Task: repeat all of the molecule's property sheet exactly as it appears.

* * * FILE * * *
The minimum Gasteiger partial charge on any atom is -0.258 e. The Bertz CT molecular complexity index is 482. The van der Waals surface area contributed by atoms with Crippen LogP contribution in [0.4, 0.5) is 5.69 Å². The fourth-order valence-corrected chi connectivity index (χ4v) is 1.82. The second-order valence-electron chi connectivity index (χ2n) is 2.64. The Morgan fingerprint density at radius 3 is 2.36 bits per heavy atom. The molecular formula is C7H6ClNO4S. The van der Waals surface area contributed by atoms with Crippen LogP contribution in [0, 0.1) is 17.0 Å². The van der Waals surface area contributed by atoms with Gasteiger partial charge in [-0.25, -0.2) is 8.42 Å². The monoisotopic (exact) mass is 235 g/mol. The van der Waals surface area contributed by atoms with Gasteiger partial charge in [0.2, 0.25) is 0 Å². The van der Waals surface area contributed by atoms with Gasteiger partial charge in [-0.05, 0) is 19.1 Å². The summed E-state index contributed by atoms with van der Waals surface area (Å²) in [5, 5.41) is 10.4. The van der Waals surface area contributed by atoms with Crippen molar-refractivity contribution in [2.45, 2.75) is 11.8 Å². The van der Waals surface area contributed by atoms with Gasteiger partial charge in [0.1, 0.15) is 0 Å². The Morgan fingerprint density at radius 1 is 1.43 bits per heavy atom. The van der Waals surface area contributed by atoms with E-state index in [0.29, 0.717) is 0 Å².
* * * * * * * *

The minimum Gasteiger partial charge on any atom is -0.258 e. The Bertz CT molecular complexity index is 482. The van der Waals surface area contributed by atoms with Crippen LogP contribution in [0.4, 0.5) is 5.69 Å². The fourth-order valence-corrected chi connectivity index (χ4v) is 1.82. The second-order valence-electron chi connectivity index (χ2n) is 2.64. The Morgan fingerprint density at radius 3 is 2.36 bits per heavy atom. The molecular formula is C7H6ClNO4S. The van der Waals surface area contributed by atoms with Crippen LogP contribution in [0, 0.1) is 17.0 Å². The van der Waals surface area contributed by atoms with Gasteiger partial charge in [-0.25, -0.2) is 8.42 Å². The monoisotopic (exact) mass is 235 g/mol. The van der Waals surface area contributed by atoms with Gasteiger partial charge in [0.2, 0.25) is 0 Å². The van der Waals surface area contributed by atoms with Gasteiger partial charge in [-0.05, 0) is 19.1 Å². The summed E-state index contributed by atoms with van der Waals surface area (Å²) in [5, 5.41) is 10.4. The van der Waals surface area contributed by atoms with Crippen molar-refractivity contribution in [2.45, 2.75) is 11.8 Å². The van der Waals surface area contributed by atoms with Gasteiger partial charge in [0.1, 0.15) is 0 Å². The Morgan fingerprint density at radius 1 is 1.43 bits per heavy atom. The van der Waals surface area contributed by atoms with E-state index in [0.29, 0.717) is 0 Å².